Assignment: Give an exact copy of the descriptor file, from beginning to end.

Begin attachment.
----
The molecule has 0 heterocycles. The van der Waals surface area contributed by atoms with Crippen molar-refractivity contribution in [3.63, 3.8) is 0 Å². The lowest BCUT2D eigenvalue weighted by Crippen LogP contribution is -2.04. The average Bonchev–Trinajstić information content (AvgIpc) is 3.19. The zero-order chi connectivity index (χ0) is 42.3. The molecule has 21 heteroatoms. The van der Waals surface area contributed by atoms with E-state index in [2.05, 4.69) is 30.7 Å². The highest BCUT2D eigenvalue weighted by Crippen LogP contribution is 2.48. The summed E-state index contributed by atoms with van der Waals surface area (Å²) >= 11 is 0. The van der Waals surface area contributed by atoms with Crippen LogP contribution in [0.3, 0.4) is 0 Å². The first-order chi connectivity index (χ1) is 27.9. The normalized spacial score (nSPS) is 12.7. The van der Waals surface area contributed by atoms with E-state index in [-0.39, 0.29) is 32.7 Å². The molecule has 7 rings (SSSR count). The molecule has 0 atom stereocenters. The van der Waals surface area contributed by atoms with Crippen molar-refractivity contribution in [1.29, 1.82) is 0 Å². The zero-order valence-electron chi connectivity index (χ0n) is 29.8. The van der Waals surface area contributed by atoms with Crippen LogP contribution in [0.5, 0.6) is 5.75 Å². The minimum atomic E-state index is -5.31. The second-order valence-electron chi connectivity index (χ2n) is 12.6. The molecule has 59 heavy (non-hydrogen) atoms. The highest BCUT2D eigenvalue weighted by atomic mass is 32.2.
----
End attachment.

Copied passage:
The molecule has 0 heterocycles. The van der Waals surface area contributed by atoms with Crippen molar-refractivity contribution in [3.63, 3.8) is 0 Å². The lowest BCUT2D eigenvalue weighted by Crippen LogP contribution is -2.04. The average Bonchev–Trinajstić information content (AvgIpc) is 3.19. The zero-order chi connectivity index (χ0) is 42.3. The molecule has 21 heteroatoms. The van der Waals surface area contributed by atoms with E-state index in [2.05, 4.69) is 30.7 Å². The highest BCUT2D eigenvalue weighted by Crippen LogP contribution is 2.48. The summed E-state index contributed by atoms with van der Waals surface area (Å²) >= 11 is 0. The van der Waals surface area contributed by atoms with Crippen LogP contribution in [0.3, 0.4) is 0 Å². The first-order chi connectivity index (χ1) is 27.9. The normalized spacial score (nSPS) is 12.7. The van der Waals surface area contributed by atoms with E-state index in [-0.39, 0.29) is 32.7 Å². The molecule has 7 rings (SSSR count). The molecule has 0 atom stereocenters. The van der Waals surface area contributed by atoms with Crippen molar-refractivity contribution in [1.29, 1.82) is 0 Å². The zero-order valence-electron chi connectivity index (χ0n) is 29.8. The van der Waals surface area contributed by atoms with Crippen LogP contribution in [0.5, 0.6) is 5.75 Å². The minimum atomic E-state index is -5.31. The second-order valence-electron chi connectivity index (χ2n) is 12.6. The molecule has 59 heavy (non-hydrogen) atoms. The highest BCUT2D eigenvalue weighted by atomic mass is 32.2.